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11:16 am
Thu October 10, 2013

A Philosopher's 'Afterlife': We May Die, But Others Live On

iStockphoto.com

Originally published on Wed October 9, 2013 4:37 pm

Philosopher Samuel Scheffler doesn't believe in a traditional afterlife — that is, he doesn't think that a spirit or soul survives the body's physical death. But he does believe in another kind of afterlife: Regardless of what we think about our own life after death, Scheffler tells NPR's Robert Siegel, we all trust that others will continue to live after us. And, much like faith in a spiritual afterlife, that belief changes what we choose to do with our days on earth.

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All Tech Considered
11:06 am
Thu October 10, 2013

New Numbers Back Up Our Obsession With Phones

You check your phone a lot, even when it's not ringing or buzzing. But just how much? New numbers say it's more than 100 times a day.
Yunus Arakon iStockphoto.com

How's this for a sign of our digitally addicted times: Users swipe their screens to unlock their phones an average of 110 times a day, according to data from the app company Locket.

"We don't think we are unlocking our phones that many times because we don't sit down and count," says Yunha Kim, CEO and co-founder of Locket.

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Wisdom Watch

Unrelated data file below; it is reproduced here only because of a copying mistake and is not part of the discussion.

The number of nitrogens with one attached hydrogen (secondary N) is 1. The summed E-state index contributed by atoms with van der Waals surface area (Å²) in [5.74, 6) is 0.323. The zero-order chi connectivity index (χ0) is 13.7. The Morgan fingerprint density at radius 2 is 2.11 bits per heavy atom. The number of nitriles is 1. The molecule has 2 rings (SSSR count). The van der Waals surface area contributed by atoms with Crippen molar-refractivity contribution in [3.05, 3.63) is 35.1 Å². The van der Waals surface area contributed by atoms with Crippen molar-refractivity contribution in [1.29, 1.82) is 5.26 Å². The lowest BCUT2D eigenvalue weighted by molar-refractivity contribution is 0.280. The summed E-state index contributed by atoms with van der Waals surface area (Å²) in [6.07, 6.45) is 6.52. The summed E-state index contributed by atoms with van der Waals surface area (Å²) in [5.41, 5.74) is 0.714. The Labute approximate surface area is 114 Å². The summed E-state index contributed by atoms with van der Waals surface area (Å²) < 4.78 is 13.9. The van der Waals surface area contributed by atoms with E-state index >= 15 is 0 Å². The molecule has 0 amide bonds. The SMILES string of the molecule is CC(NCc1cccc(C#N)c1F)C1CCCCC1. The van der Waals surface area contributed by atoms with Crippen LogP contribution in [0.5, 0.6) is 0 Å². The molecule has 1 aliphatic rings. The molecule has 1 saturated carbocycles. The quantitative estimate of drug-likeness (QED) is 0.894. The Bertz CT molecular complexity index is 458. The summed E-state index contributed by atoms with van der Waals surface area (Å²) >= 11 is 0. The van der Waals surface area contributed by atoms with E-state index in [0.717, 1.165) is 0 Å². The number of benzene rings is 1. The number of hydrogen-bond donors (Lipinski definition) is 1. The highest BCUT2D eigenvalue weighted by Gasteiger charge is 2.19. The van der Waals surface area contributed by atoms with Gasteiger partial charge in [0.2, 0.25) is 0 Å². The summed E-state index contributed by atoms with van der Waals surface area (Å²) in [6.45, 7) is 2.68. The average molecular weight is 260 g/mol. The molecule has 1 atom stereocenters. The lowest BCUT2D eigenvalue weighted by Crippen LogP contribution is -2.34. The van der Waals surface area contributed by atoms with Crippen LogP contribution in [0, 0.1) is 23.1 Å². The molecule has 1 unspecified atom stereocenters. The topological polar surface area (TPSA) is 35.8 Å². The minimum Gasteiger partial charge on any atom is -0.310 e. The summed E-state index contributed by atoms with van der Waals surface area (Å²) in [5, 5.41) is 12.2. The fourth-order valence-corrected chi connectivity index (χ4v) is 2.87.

11:03 am
Thu October 10, 2013

'Love' Is The Real Essence Of MacArthur Genius' Art

Visual artist Carrie Mae Weems has been celebrated for her art and activism for decades, and now she can add a MacArthur 'Genius' Grant to her collection. In a 'Wisdom Watch' conversation with host Michel Martin, Weems discusses life, love and turning sixty.

Shots - Health News
10:55 am
Thu October 10, 2013

As Health Insurance Choices Multiply, Buyers Face Challenges

Sizing up insurance options can be tricky.
iStockphoto.com

The state health insurance marketplaces that opened Oct. 1 give consumers who are looking for coverage on the individual market a whole new way to shop for health plans. At the same time, health insurance brokers and insurers will also continue to sell plans directly to customers. Sorting out who's selling what can be a challenge.

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Author Interviews
10:52 am
Thu October 10, 2013

Rep. Gutierrez: I Am A Product Of The Civil Rights Movement

Rep. Luis Gutierrez at NPR's Washington DC studios.
Amy Ta NPR

Originally published on Thu October 10, 2013 1:03 pm

The nation is in the 10th day of a government shutdown, and the deadline over raising the debt limit is quickly approaching. But all that might seem like a day at the park for Congressman Luis Gutierrez (D-Ill.). He explains why in his new memoir Still Dreaming: My Journey from the Barrio to Capitol Hill.

He speaks with Tell Me More host Michel Martin about his political journey and the fight for immigration reform.

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Technology
10:20 am
Thu October 10, 2013

Latino Hackers: Encouraging Innovation

Originally published on Thu October 10, 2013 1:03 pm

Transcript

MICHEL MARTIN, HOST: